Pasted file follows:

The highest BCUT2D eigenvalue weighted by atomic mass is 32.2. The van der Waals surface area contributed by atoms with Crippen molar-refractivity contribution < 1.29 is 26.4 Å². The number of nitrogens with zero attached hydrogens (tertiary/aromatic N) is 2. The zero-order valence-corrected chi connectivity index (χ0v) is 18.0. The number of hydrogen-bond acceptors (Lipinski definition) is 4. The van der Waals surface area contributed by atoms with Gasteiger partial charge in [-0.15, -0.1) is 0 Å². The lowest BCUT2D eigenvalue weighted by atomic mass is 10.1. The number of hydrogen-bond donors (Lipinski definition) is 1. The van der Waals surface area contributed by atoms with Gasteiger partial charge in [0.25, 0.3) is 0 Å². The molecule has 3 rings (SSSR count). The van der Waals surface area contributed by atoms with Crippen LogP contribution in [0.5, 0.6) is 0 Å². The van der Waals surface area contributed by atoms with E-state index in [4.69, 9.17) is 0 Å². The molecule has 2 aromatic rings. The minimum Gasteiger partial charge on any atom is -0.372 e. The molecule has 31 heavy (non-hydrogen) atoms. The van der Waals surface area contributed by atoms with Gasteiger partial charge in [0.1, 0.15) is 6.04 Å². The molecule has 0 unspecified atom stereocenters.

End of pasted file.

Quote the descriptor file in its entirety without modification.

The highest BCUT2D eigenvalue weighted by atomic mass is 32.2. The van der Waals surface area contributed by atoms with Crippen molar-refractivity contribution < 1.29 is 26.4 Å². The number of nitrogens with zero attached hydrogens (tertiary/aromatic N) is 2. The zero-order valence-corrected chi connectivity index (χ0v) is 18.0. The number of hydrogen-bond acceptors (Lipinski definition) is 4. The van der Waals surface area contributed by atoms with Gasteiger partial charge in [-0.15, -0.1) is 0 Å². The lowest BCUT2D eigenvalue weighted by atomic mass is 10.1. The number of hydrogen-bond donors (Lipinski definition) is 1. The van der Waals surface area contributed by atoms with Gasteiger partial charge in [0.25, 0.3) is 0 Å². The molecule has 3 rings (SSSR count). The van der Waals surface area contributed by atoms with Crippen LogP contribution in [0.5, 0.6) is 0 Å². The van der Waals surface area contributed by atoms with E-state index in [4.69, 9.17) is 0 Å². The molecule has 2 aromatic rings. The minimum Gasteiger partial charge on any atom is -0.372 e. The molecule has 31 heavy (non-hydrogen) atoms. The van der Waals surface area contributed by atoms with Gasteiger partial charge in [0.1, 0.15) is 6.04 Å². The molecule has 0 unspecified atom stereocenters.